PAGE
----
Beware the Stars

We see them everywhere – five in a row, fine outlines, sometimes colored, sometimes not. We rely on the stars so much for guidance, and yet they are flawed. It is good to remember, as we follow them more and more, that the language of the stars is imperfect.

I refer, of course, to the 5-point rating system you see on every damn thing. Amazon, Goodreads, Netflix, Mocpages, Yelp, any place where users rate stuff. Very useful – it’s easy to pick a hotel or an after-market phone charger if you can see that one, perhaps cheaper, gets 2.5 stars from 50 users while the other, perhaps more expensive, gets 4.8 stars from 352 users. Very nice. Means you can spend less time dithering, make a choice and get on with life. Good good. They are among the million tiny tools we’ve created to express our selves, which reflectively are changing our behavior.

Dig this.

Netflix, and probably many other services, doesn’t just show you the star rating a film gets from users. It also skews the star rating toward the rating it thinks you’ll give it, based on based on how you’ve rated other films. So that’s cool, if the thing were actually psychic (and in fact psychic predictions would only work if our psyches were immutable. They aren’t. We re-write our personalities constantly.)

So I wanted to watch something. My wife was out, so it was purely me me meeee with the remote. I wanted to watch something geeky, spaceships and monsters and explosions and stuff. But I wanted it to be good, too. So instead of watching something, I spent forever flipping through Netflix, finding sci-fis and geek shit that looked good, then being turned off because the star rating was so low. I wanted to geek out, but I didn’t want to waste time on awful vomit-on-screen.

Finally I snapped out of it. “Who am I? Where did I go? Who is this person whom Netflix has made? He be not me!”
I like geek movies. Geek movies have always gotten low reviews from the general public.But I never cared before, back when I was grabbing stuff off the rack at the video rental store (yes) without star-ratings to guide me. I can handle shoddy acting and cheesey effects if the big idea is good and bold enough. Or sometimes I’m in the mood for visual kaboomboom, and don’t mind if the story is shite. I would take risks, try strange things, and there was joy in the discovery of amazing new films, and joy in the discovery of truly, hilariously awful tripe.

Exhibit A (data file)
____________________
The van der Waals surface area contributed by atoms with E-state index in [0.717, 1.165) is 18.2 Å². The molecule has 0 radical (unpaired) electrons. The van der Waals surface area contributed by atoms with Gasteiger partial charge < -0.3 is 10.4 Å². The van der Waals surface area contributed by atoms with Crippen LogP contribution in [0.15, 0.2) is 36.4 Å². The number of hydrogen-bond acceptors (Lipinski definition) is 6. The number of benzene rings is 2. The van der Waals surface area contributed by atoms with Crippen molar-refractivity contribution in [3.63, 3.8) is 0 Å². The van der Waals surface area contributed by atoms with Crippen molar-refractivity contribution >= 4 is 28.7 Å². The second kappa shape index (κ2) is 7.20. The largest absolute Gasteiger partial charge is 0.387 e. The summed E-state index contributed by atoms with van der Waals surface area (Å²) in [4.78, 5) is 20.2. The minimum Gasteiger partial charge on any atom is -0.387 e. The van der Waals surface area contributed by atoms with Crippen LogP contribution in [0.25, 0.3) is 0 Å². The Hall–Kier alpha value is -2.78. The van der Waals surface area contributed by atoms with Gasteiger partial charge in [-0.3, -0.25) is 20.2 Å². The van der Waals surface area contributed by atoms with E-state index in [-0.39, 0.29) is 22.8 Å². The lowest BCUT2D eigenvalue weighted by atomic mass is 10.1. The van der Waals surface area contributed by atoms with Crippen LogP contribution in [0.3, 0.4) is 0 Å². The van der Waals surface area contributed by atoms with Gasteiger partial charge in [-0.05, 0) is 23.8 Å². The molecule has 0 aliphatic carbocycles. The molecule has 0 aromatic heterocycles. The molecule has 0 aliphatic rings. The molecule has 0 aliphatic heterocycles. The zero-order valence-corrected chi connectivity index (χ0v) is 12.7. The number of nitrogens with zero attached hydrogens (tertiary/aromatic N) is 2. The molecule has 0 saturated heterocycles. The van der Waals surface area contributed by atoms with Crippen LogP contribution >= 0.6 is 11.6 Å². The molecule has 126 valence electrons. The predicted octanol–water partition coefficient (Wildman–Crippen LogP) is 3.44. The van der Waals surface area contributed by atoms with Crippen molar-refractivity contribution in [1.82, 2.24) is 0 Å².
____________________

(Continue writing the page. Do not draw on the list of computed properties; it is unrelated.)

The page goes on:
But now, oh now, having grown comfortable and complacent in the shelter of five little stars telling me which path to take, I awake and realize that I am a risk-averse herd creature, unwilling to try new things, fully trusting that if the machine says a film is only worth 1 star, then surely I won’t like it.

I actively liked B movies, independent weirdo films, you know, the kind that tend to get bad reviews. I still like them, and yet I follow the tides and nudges of ratings nowadays, shying away from films the masses have deemed unworthy. Think about it. If they came out today, Netflix would probably give Silent Running, The Quiet Earth, and Robot Jox low ratings, and I would never watch them. Okay, maybe not The Quiet Earth – that’s a quality film. But definitely Robot Jox. And the thing is I like all those films, and Blood and Donuts, Starchaser and all those other wacked-out fringe films born from passion, grit, fun and that  thrilling sense of “Who cares what critics will say? I’ll make the film anyway, cuz I wanna.”

The machine has re-shaped my behavior.
No, I rephrase this, for the emphasis is important.
I have allowed the machine to re-shape my behavior.

I mourn my lost self. And then I resurrect.

The stars have a language. Their message is most audible to those who are predictable and so, straining to listen, we become predictable.

The moral of my warning – eff the stars. Watch “Robot Overlords.” Or whatever. Take a risk on something. Maybe you’ll find something awesome, or maybe you’ll waste a couple of hours and never get them back. In any case, it’s better than spending the time flicking through Netflix’s offerings, looking for something the machine thinks you’ll like, based off of who it thinks you are, and what everyone else says they like. Do not forget that everyone else is not you.


And, yes, “Robot Overlords” is a pretty sweet film. Not gonna blow your mind or anything, but it’s tons of fun, and is full of mild British vulgarity, which is the best kind of vulgarity. “Ballbags!”

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